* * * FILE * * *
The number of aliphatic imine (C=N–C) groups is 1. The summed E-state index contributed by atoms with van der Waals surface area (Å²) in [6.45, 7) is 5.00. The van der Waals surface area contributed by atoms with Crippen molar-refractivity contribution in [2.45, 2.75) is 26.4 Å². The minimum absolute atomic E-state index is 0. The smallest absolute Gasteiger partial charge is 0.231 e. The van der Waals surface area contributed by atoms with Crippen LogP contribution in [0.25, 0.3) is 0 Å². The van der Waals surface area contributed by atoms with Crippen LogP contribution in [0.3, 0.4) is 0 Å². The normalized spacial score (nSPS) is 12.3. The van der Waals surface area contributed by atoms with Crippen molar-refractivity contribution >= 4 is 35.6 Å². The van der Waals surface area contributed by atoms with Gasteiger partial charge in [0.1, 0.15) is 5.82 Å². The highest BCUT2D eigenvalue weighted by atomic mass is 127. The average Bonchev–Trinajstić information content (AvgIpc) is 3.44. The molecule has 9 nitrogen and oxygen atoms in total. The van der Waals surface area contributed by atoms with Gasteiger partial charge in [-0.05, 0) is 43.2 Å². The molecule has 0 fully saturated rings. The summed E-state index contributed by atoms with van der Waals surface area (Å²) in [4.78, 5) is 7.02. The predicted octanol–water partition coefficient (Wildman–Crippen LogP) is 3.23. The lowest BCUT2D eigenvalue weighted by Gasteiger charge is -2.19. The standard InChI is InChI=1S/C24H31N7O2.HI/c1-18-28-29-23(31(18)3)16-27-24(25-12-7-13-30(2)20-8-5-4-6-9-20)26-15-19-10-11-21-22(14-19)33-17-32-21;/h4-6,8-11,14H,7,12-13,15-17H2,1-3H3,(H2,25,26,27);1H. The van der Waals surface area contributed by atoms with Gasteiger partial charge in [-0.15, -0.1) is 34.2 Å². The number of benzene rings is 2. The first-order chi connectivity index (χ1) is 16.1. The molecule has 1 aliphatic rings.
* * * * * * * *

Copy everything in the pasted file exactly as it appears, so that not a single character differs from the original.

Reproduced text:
The number of aliphatic imine (C=N–C) groups is 1. The summed E-state index contributed by atoms with van der Waals surface area (Å²) in [6.45, 7) is 5.00. The van der Waals surface area contributed by atoms with Crippen molar-refractivity contribution in [2.45, 2.75) is 26.4 Å². The minimum absolute atomic E-state index is 0. The smallest absolute Gasteiger partial charge is 0.231 e. The van der Waals surface area contributed by atoms with Crippen LogP contribution in [0.25, 0.3) is 0 Å². The van der Waals surface area contributed by atoms with Crippen LogP contribution in [0.3, 0.4) is 0 Å². The normalized spacial score (nSPS) is 12.3. The van der Waals surface area contributed by atoms with Crippen molar-refractivity contribution >= 4 is 35.6 Å². The van der Waals surface area contributed by atoms with Gasteiger partial charge in [0.1, 0.15) is 5.82 Å². The highest BCUT2D eigenvalue weighted by atomic mass is 127. The average Bonchev–Trinajstić information content (AvgIpc) is 3.44. The molecule has 9 nitrogen and oxygen atoms in total. The van der Waals surface area contributed by atoms with Gasteiger partial charge in [-0.05, 0) is 43.2 Å². The molecule has 0 fully saturated rings. The summed E-state index contributed by atoms with van der Waals surface area (Å²) in [4.78, 5) is 7.02. The predicted octanol–water partition coefficient (Wildman–Crippen LogP) is 3.23. The lowest BCUT2D eigenvalue weighted by Gasteiger charge is -2.19. The standard InChI is InChI=1S/C24H31N7O2.HI/c1-18-28-29-23(31(18)3)16-27-24(25-12-7-13-30(2)20-8-5-4-6-9-20)26-15-19-10-11-21-22(14-19)33-17-32-21;/h4-6,8-11,14H,7,12-13,15-17H2,1-3H3,(H2,25,26,27);1H. The van der Waals surface area contributed by atoms with Gasteiger partial charge in [-0.15, -0.1) is 34.2 Å². The number of benzene rings is 2. The first-order chi connectivity index (χ1) is 16.1. The molecule has 1 aliphatic rings.